Beware! -It’s a scam (Page 20)
The story is always that the incident happens at the blind side of the driver, mostly at the rear or on the side and not in front.
That is just one part of the tales of scam on our roads these days. Others are also using crying children at secluded places as a decoy to rob.
The con artist targets drivers of new vehicles or four wheel drives.
According to some drivers who fell in the traps of such youngsters, the ‘victim’ and his accomplice(s) often plead against reporting the case to the police, and when the mandatory 48-hour period elapses, they then come demanding money from the drivers.
Some of the affected drivers said they finally had to change their mobile numbers and sometimes residence to avoid the harassment.
Tales of the modus operandi of these people, whether at the Airport Residential Area, Achimota or Kasoa, are always the same. They always claim to have been hit by the driver at the rear even when the car is not reversing.
Take the case of a senior female journalist who asked not to be named. She was driving on the road from Association International School, heading to the National Service Secretariat, when she heard a thud and stopped.
“When I got down, here was this man holding one of his arms and wincing in pain. He claimed I had knocked him.”
“Being a responsible driver, I asked him to come with me to my company’s clinic but he insisted on me giving him money.”
“Then I changed my mind and insisted that we should report the matter to the police, by the time we reached Congress Hotel, he asked that I drop him. He was not interested in going to the police. That ended it,” she said, shaking her head.
Not all victims of this trick get off that easily. For a male banker in one of the local banks in the country, the experience was one that had made him extra-cautious on the road.
“I was travelling from Saltpond to Accra and just before Kasoa (I was using some Opel vehicle) I slowed down for some people to cross and immediately I started moving, somebody just bumped into my car right falling behind the rear right tyre.
I never hit this lady with the strength of the car but I stopped and took her into the car. We went to the police station and then to Korle Bu for medical care.”
“I can’t confirm whether or not it was in league with the police but what I can confirm is that it was some kind of a ploy. They look at the car and try to create an accident scene and then the driver becomes some kind of financial supporter to the person.
This thing went on for about a month but, later, I was advised by a lawyer friend that it was better for me to send the case to court.”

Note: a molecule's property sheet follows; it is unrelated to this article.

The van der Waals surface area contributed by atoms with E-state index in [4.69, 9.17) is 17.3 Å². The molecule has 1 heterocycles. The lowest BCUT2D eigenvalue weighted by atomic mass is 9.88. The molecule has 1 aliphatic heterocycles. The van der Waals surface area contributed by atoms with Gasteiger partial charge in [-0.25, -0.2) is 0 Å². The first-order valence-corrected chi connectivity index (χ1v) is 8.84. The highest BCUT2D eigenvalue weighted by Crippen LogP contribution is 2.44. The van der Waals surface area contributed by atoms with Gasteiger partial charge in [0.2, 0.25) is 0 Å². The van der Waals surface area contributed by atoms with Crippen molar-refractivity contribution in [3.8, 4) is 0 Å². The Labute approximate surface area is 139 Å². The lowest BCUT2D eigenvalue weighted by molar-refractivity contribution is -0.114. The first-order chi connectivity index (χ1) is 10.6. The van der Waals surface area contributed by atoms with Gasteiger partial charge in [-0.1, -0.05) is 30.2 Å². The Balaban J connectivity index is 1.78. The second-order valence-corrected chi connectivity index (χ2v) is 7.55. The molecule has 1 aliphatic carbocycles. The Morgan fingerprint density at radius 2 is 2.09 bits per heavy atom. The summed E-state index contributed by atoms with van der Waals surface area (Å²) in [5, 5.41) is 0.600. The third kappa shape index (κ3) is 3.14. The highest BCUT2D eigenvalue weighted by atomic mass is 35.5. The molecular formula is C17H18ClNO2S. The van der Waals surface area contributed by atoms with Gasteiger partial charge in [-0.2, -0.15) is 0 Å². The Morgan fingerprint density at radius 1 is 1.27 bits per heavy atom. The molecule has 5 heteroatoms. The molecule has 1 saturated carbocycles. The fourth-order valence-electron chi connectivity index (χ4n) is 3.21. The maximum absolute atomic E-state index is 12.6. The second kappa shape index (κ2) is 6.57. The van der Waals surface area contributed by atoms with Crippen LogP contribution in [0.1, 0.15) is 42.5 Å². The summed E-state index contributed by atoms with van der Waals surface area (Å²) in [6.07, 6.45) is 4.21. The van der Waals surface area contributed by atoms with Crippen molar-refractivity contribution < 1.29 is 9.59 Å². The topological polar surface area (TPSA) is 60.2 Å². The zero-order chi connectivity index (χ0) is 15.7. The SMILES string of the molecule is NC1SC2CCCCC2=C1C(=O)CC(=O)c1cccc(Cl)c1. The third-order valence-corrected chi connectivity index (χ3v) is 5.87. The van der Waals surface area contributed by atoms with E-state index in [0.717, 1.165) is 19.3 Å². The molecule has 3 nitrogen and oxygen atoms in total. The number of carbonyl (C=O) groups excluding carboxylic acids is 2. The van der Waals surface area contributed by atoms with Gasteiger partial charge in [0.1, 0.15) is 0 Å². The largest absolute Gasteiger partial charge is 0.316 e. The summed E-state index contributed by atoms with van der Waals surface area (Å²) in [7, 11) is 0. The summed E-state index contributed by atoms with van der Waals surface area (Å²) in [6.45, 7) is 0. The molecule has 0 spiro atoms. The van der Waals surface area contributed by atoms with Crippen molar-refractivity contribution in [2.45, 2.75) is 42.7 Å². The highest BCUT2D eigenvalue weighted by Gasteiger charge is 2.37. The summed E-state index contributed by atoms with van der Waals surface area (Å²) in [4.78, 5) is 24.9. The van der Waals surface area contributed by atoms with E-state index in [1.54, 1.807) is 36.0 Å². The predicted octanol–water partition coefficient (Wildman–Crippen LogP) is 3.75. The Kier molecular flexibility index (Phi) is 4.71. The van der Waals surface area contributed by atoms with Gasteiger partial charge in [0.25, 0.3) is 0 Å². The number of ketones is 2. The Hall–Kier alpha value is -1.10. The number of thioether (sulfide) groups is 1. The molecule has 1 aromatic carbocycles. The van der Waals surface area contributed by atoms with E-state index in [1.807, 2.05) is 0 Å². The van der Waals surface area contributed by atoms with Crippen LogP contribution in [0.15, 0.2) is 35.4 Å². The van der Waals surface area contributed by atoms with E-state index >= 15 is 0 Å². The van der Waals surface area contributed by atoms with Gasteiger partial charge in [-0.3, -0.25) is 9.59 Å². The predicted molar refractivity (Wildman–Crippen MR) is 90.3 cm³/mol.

I told the police that I wanted the case to go to court. When you hit somebody, you hit him or her with the front of your car, not the back, especially when you are not reversing.”
“When we got to court, the prosecutor was creating the impression that I hit her and all that. I told the judge about all that transpired, including reporting the matter and sending her to the hospital and the fact that she was becoming a burden, hence the case at the court.”
The judge told the policeman I had shown that I didn’t mean harm because I didn’t run away; I reported the case to the police and even took her to the hospital and made sure she received medical attention.
“The judge acquitted me and asked that I stop taking care of the girl. That ended the case. From that experience, I get the impression that some policemen are in league with these people because they don’t want to send the case to court- they rather dragged it and the girl kept demanding money.”
For another victim of the scam, he had to part away with GH¢240 as court fine, GHc 140 on his patient’s medical bills and GH¢90.00 as T&T for the patient.
“This guy insisted I ran my car on his foot at Achimota. We went to the Legon Hospital with other people who claimed he was their brother.”
“When I wanted the case reported to the police, they said they know I’m not a runaway driver, so it was okay. The hospital took care of him. I even paid for an X-ray which indicated that there was nothing wrong with his foot.”
“Subsequently, I visited him at home and gave him money for transport back to the hospital for the dressing of his sore. Later, this young man was asking for money for herbal treatment. Annoyingly, his wife even called me at dawn.”
“Interestingly, this same guy went to the police to report that I knocked him and refused to take care of him.”
He said the police acted sympathetically to the young man’s cause and accused him of neglecting to report the matter.
Later, the police, he said, advised that “I give him something (money) to end the matter. When I asked the policeman if he would want to be a witness to it, he declined. So my harassment continued until I insisted that the case go to court.”
When contacted, the Director of the Motor Traffic and Transport Department of the Ghana Police Service, (ACP) Angwubotoge Awuni, urged drivers to report all types of motor accidents, however minor they might be, to the nearest police station.
That, he said, besides preventing harassment of the drivers by the victims, it was an offence not to report accidents.
“It is wrong on your part to settle the matter without reporting it to the police. These reports also help us to build data on the number of accidents in the country,” he said.
Mr Awuni, who said he was not aware of such cases, however, stated that if evidence established that such a person had intentionally caused the accident in order to claim compensation, that person could be prosecuted.